Goddard, Robert Hutchings (1882–1945)
Robert Goddard and his pioneering liquid-powered rocket.
Robert Goddard was an American physicist and rocket pioneer. Although historians point to Konstantin Tsiolkovsky and Hermann Oberth as being the founders of rocket theory, Goddard, a native of Worcester, Massachusetts, is generally regarded as the father of the practical modern rocket. Yet it was only after his death that the true value of his work was widely recognized.
Goddard's early attraction to rocketry is clear from an autobiography written in 1927, but only published in 1959, in which he recalls as a 17-year-old climbing into a cherry tree to prune branches and finding himself daydreaming instead of interplanetary travel:
It was one of the quiet, colorful afternoons of sheer beauty which we have in October in New England, and as I looked toward the fields at the east, I imagined how wonderful it would be to make some device which had even the possibility of ascending to Mars, and how it would look on a small scale, if sent up from the meadow at my feet.
From this point on, Goddard's ambition, to develop the practical means of achieving spaceflight, began to take shape. He earned his Ph.D. in physics at Clark University, Worcester, in 1911, and went on to become head of the Clark physics department and director of its physical laboratories. His first serious work on rocket development began in 1909, although it was not until 1915 that he carried out his first actual experiments, involving solid-fueled rockets, having already been granted patents covering such key components as combustion chambers, nozzles, propellant feed systems, and multistage launchers. In 1916, the Smithsonian Institution awarded him $5,000 to perform high-altitude tests. But a year later, following the United States' entry into World War I, he found himself temporarily in California, working on rockets as weapons, including the forerunner of the bazooka.
In 1919 Goddard published the first of his two important monologues on rocketry. Entitled A Method of Attaining Extreme Altitude and based on the report that had earned him the Smithsonian grant, it was written in typically cautious Goddard style. It would probably have attracted little attention but for its final section on the "Calculation of Minimum Mass Required to Raise One Pound to an 'Infinite' Altitude." Despite Goddard's sober analysis of the problems involved in sending a payload from Earth to the Moon, and of proving that the target could be reached (by an explosion of flash powder), he was lampooned by the popular press. However, he continued with his research and moved into the field of liquid-fueled rockets. On March 16, 1926, Goddard carried out the world's first launch of such a system using a strange-looking, 3-meter-long rocket powered by a mixture of liquid oxygen and gasoline ignited by a blow-torch. The device rose for two and a half seconds, reaching a height of 67 meters and a maximum speed of 96 kilometers per hour, before its fuel was exhausted.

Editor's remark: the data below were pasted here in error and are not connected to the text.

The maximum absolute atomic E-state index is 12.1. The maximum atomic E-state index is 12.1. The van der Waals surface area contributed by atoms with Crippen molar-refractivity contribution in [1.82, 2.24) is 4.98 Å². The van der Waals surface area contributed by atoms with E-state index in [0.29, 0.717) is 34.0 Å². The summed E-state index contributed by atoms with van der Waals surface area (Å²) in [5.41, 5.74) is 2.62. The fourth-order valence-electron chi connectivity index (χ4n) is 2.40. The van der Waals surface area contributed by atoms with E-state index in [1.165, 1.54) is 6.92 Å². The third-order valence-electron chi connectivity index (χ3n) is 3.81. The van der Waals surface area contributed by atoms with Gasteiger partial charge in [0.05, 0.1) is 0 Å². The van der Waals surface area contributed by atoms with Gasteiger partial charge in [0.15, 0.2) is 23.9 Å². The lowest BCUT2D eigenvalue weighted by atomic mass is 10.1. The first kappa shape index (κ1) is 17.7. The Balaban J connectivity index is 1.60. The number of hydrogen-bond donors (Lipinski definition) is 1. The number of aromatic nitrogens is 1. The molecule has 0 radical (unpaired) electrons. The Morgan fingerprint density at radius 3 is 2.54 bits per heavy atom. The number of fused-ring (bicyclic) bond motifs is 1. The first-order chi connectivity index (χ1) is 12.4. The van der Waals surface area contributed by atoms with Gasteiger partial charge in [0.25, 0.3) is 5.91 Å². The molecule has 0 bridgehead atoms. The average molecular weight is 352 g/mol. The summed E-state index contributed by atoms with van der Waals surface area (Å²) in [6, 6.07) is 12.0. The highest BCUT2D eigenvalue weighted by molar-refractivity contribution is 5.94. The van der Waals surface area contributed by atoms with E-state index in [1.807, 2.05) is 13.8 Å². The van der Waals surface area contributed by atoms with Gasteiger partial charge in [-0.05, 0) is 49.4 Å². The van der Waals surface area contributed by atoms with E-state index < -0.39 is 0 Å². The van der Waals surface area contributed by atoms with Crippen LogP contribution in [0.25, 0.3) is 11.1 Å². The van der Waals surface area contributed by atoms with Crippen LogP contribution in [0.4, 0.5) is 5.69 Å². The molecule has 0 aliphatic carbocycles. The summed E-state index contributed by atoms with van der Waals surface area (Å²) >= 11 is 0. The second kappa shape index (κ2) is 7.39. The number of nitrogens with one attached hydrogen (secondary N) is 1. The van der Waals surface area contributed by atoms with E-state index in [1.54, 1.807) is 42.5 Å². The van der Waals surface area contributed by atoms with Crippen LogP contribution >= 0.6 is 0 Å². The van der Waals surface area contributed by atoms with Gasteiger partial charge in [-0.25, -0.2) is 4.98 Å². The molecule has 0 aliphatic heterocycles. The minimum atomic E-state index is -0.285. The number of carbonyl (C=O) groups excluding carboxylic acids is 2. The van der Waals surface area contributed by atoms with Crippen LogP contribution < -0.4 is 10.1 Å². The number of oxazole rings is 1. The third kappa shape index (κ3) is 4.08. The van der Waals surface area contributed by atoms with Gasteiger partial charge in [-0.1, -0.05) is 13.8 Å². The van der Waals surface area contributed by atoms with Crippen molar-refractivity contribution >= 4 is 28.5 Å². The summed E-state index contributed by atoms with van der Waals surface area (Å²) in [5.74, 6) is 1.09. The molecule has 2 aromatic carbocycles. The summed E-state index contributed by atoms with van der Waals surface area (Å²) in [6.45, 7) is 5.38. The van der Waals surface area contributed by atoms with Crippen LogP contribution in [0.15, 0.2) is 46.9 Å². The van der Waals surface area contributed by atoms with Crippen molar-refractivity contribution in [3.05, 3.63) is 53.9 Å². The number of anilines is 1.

His work eventually drew the attention of Charles Lindbergh who, in 1929, arranged for a $50,000 grant to the rocket pioneer from the Guggenheim Fund for the Promotion of Aeronautics. Goddard's increasingly ambitious tests demanded more open space than rural Massachusetts could safely provide (the local fire chief having already banned him from raining down any further missiles on his neighbors' land), so Goddard took his experiments to the more open skies near Roswell, New Mexico. There he and his wife, together with a few assistants, conducted a remarkable, decade-long program of tests that resulted in the first gyro-controlled rocket guidance system and flights of large, variable thrust, liquid-fueled rockets to heights of up to 2,300 meters and speeds of over 800 kilometers per hour. Some of his results are summarized in his second classic monologue, submitted to the Guggenheim Foundation in 1936, Liquid-Propellant Rocket Development1. His final major work, Rocket Development: Liquid-Fuel Rocket Research, 1929-19412, was published posthumously in 1948.
Goddard died in 1945, enthusiastic to the end by the prospects of rocket-propelled spaceflight but disappointed by the failure of officialdom to back his work to a substantial degree – a failure due in part to the secrecy in which Goddard kept many of the technical details of his inventions. Only after his death were his contributions properly recognized. In 1959, one of NASA's major facilities, the Goddard Space Flight Center, was named in his honor. The following year, his widow together with the Guggenheim Foundation were awarded one million dollars in settlement for government use of 214 of the pioneer's patents.3
1. Goddard, Robert. Rockets. New York: American Rocket Society
(1946). (Contains Goddard's two Smithsonian papers.)
2. Goddard, Robert. Rocket Development: Liquid-Fuel Rocket Research, 1929-1941. Englewood Cliffs, N.J.: Prentice-Hall (1948).
3. Lehman, Milton. Robert H. Goddard: A Pioneer of Space Research. New York: Da Capo (1988).